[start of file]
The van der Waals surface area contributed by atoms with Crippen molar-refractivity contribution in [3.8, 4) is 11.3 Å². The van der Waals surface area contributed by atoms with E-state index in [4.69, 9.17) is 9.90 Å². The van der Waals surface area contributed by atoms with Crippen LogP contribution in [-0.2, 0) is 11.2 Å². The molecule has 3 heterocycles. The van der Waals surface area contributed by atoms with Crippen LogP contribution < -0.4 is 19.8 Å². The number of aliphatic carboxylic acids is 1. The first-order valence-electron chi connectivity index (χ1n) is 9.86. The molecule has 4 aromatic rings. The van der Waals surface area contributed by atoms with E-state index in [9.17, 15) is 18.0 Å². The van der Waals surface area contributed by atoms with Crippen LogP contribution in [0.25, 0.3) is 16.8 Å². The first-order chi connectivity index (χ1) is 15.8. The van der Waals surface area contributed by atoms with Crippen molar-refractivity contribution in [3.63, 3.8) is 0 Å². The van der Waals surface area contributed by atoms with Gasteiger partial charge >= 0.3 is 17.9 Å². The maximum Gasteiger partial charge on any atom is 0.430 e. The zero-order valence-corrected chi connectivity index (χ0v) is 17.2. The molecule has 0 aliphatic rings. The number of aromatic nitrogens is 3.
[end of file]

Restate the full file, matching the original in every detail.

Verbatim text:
The van der Waals surface area contributed by atoms with Crippen molar-refractivity contribution in [3.8, 4) is 11.3 Å². The van der Waals surface area contributed by atoms with E-state index in [4.69, 9.17) is 9.90 Å². The van der Waals surface area contributed by atoms with Crippen LogP contribution in [-0.2, 0) is 11.2 Å². The molecule has 3 heterocycles. The van der Waals surface area contributed by atoms with Crippen LogP contribution < -0.4 is 19.8 Å². The number of aliphatic carboxylic acids is 1. The first-order valence-electron chi connectivity index (χ1n) is 9.86. The molecule has 4 aromatic rings. The van der Waals surface area contributed by atoms with E-state index in [9.17, 15) is 18.0 Å². The van der Waals surface area contributed by atoms with Crippen LogP contribution in [0.25, 0.3) is 16.8 Å². The first-order chi connectivity index (χ1) is 15.8. The van der Waals surface area contributed by atoms with Crippen molar-refractivity contribution in [3.63, 3.8) is 0 Å². The van der Waals surface area contributed by atoms with Gasteiger partial charge >= 0.3 is 17.9 Å². The maximum Gasteiger partial charge on any atom is 0.430 e. The zero-order valence-corrected chi connectivity index (χ0v) is 17.2. The molecule has 0 aliphatic rings. The number of aromatic nitrogens is 3.